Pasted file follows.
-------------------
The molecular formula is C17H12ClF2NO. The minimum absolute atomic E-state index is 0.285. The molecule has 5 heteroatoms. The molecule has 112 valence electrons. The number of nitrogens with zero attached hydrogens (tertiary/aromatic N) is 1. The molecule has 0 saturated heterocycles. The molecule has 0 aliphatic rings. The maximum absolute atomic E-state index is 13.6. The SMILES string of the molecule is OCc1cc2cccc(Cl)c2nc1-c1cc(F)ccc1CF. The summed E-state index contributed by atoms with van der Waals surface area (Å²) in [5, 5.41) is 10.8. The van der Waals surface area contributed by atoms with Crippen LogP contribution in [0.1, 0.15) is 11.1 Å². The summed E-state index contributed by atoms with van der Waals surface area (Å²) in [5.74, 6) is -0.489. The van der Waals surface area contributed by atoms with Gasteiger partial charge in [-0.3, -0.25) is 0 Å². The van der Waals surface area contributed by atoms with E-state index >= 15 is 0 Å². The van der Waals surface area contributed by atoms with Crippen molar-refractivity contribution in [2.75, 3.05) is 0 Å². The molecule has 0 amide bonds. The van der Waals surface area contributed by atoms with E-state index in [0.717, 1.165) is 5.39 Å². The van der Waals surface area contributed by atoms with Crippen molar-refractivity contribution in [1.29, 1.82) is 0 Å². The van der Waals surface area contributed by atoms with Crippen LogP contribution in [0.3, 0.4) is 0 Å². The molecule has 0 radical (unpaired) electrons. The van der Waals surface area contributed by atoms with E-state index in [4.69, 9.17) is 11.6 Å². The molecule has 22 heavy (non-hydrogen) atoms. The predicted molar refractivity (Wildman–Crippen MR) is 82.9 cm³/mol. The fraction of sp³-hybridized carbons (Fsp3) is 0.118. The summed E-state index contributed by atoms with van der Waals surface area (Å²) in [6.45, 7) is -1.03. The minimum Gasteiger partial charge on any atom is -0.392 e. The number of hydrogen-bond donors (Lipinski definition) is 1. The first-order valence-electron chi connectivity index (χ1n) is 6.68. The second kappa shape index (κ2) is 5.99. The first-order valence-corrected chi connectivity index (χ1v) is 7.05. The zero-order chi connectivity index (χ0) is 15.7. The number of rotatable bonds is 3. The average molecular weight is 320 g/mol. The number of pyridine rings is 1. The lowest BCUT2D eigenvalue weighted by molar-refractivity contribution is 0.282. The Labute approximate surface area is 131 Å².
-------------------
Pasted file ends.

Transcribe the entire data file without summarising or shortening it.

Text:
The molecular formula is C17H12ClF2NO. The minimum absolute atomic E-state index is 0.285. The molecule has 5 heteroatoms. The molecule has 112 valence electrons. The number of nitrogens with zero attached hydrogens (tertiary/aromatic N) is 1. The molecule has 0 saturated heterocycles. The molecule has 0 aliphatic rings. The maximum absolute atomic E-state index is 13.6. The SMILES string of the molecule is OCc1cc2cccc(Cl)c2nc1-c1cc(F)ccc1CF. The summed E-state index contributed by atoms with van der Waals surface area (Å²) in [5, 5.41) is 10.8. The van der Waals surface area contributed by atoms with Crippen LogP contribution in [0.1, 0.15) is 11.1 Å². The summed E-state index contributed by atoms with van der Waals surface area (Å²) in [5.74, 6) is -0.489. The van der Waals surface area contributed by atoms with Gasteiger partial charge in [-0.3, -0.25) is 0 Å². The van der Waals surface area contributed by atoms with E-state index >= 15 is 0 Å². The van der Waals surface area contributed by atoms with Crippen molar-refractivity contribution in [2.75, 3.05) is 0 Å². The molecule has 0 amide bonds. The van der Waals surface area contributed by atoms with E-state index in [0.717, 1.165) is 5.39 Å². The van der Waals surface area contributed by atoms with Crippen molar-refractivity contribution in [1.29, 1.82) is 0 Å². The van der Waals surface area contributed by atoms with Crippen LogP contribution in [0.3, 0.4) is 0 Å². The molecule has 0 radical (unpaired) electrons. The van der Waals surface area contributed by atoms with E-state index in [4.69, 9.17) is 11.6 Å². The molecule has 22 heavy (non-hydrogen) atoms. The predicted molar refractivity (Wildman–Crippen MR) is 82.9 cm³/mol. The fraction of sp³-hybridized carbons (Fsp3) is 0.118. The summed E-state index contributed by atoms with van der Waals surface area (Å²) in [6.45, 7) is -1.03. The minimum Gasteiger partial charge on any atom is -0.392 e. The number of hydrogen-bond donors (Lipinski definition) is 1. The first-order valence-electron chi connectivity index (χ1n) is 6.68. The second kappa shape index (κ2) is 5.99. The first-order valence-corrected chi connectivity index (χ1v) is 7.05. The zero-order chi connectivity index (χ0) is 15.7. The number of rotatable bonds is 3. The average molecular weight is 320 g/mol. The number of pyridine rings is 1. The lowest BCUT2D eigenvalue weighted by molar-refractivity contribution is 0.282. The Labute approximate surface area is 131 Å².